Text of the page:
AMERICAN SOCIETY OF
1800 East Oakton Street
Des Plaines, Illinois 60018-2187
April 2, 2004
Senator J. Kalani English
Hawaii State Capitol, Room 205
415 South Beretania Street
Honolulu, HI 96813
By email: firstname.lastname@example.org
RE: Including Appropriate Safety, Health and Environmental Professionals in SB 3160
Dear Senator English:
The American Society of Safety Engineers (ASSE) is an international organization that represents more than 30,000 safety, health and environmental (SH+E) professionals dedicated to workplace safety and health. Of those 30,000 members, more than 300 work and live in Hawaii. ASSE's members are committed to seeing that every American worker has the best possible opportunity to go home healthy and safe from their jobs. As the enclosed fact sheet indicates, ASSE is the largest professional occupational safety and health organization and, founded in 1911, has been in existence by far the longest.
On behalf of our members in Hawaii, ASSE is writing to ask respectfully that your bill, SB 3160, be amended to include a more appropriate representation of SH+E practitioners. ASSE's concern is that the bill, as written, unnecessarily limits the list of "authoritative bodies" in Section 1 that are "recognized national or international entities with expertise on public health, mold identification and remediation" to two SH+E organizations that represent largely only one type of SH+E professional. The professional associations listed in the bill -- the American Conference of Governmental Industrial Hygienists and the American Industrial Hygiene Association -- represent mostly Certified Industrial Hygienists (CIHs) when, in fact, a variety of other SH+E professionals also have the training and experience to provide expertise on mold issues.
Not including a wider representation of SH+E professionals through the organizations that represent them limits the expertise and resources that will be available to the Department of Health and the Hawaii legislature in determining the best approaches to dealing with mold and determining whether health risks exist. This limitation also leaves open the possibility that one SH+E designation may be given economic favor over others in the way Hawaii ultimately decides to address the mold issue.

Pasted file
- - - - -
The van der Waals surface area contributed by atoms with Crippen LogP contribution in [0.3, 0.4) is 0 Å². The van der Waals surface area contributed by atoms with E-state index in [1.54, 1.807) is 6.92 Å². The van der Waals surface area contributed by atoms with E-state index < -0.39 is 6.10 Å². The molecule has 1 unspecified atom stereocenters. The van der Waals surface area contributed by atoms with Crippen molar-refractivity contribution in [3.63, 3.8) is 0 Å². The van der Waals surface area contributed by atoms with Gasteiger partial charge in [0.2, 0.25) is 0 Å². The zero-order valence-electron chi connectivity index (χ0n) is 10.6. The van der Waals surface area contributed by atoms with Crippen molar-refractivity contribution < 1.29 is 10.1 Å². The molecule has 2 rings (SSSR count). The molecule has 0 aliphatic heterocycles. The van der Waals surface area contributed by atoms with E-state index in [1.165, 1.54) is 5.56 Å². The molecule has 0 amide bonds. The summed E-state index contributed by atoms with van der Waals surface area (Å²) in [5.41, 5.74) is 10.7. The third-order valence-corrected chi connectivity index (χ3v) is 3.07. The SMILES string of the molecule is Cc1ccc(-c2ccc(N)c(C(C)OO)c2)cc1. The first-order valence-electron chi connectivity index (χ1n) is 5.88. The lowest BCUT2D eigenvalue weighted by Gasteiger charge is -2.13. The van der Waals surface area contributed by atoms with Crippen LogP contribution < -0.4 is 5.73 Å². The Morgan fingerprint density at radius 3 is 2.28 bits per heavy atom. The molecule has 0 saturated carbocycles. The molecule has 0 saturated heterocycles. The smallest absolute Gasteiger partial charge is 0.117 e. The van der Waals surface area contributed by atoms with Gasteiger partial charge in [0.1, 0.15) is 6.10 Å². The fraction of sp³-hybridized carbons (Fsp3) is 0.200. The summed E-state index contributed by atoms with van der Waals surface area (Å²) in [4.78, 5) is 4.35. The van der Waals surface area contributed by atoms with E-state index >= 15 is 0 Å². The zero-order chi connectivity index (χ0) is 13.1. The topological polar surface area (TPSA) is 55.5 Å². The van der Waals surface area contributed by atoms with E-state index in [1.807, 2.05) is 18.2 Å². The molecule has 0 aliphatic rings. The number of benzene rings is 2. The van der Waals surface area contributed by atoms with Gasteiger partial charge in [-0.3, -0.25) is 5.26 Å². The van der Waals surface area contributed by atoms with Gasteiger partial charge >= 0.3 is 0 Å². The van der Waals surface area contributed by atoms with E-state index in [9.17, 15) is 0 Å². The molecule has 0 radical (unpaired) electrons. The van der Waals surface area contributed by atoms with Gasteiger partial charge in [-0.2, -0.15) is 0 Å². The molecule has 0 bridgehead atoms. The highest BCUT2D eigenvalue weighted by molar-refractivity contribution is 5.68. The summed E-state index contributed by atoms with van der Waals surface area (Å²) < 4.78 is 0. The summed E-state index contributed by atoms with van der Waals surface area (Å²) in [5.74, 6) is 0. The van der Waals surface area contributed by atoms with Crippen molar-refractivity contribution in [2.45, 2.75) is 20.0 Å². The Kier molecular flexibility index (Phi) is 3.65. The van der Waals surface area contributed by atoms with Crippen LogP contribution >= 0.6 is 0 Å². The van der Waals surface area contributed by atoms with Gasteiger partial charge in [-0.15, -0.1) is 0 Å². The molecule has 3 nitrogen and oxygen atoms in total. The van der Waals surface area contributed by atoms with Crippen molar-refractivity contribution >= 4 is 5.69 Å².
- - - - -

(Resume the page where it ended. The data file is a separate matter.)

ASSE's members include many CIHs and our Industrial Hygiene Practice Specialty is one of the fastest growing areas of ASSE membership. But, CIHs are not the only SH+E practitioners capable of managing mold analysis and remediation. In fact, the CIH designation - or any SH+E designation, for that matter -- in and of itself does not make an individual capable of doing such work. That capability comes from the unique experience and training that a variety of SH+E practitioners have.
Legislators like you who are leading the mold effort in other states have recognized this and made necessary changes to their bills (with relevant portions of the bills included in a separate document accompanying this letter):
We commend you for your leadership in tackling this difficult issue. A mold advisory board could help bring reason to what has been an emotionally charged issue. Though ASSE takes no overall position on your bill, we caution you on requiring standards for assessing health threats due to mold to be set at this time. Enclosed is an ASSE position statement on mold as it concerns occupational safety and health that reflects the most anyone can say about the health risks posed by mold at this time. Science simply does not know enough yet to be able to determine permissible exposure limits, and, without more research, it is difficult to predict when it will.
Thank you for your consideration of our request. We are certain that the amendment will help ensure that the best possible professional resources are made available to the task force. If ASSE and its members in Hawaii can be of any assistance to you as you deal with this challenging issue, we encourage you to call on us.
James "Skipper" Kendrick, CSP
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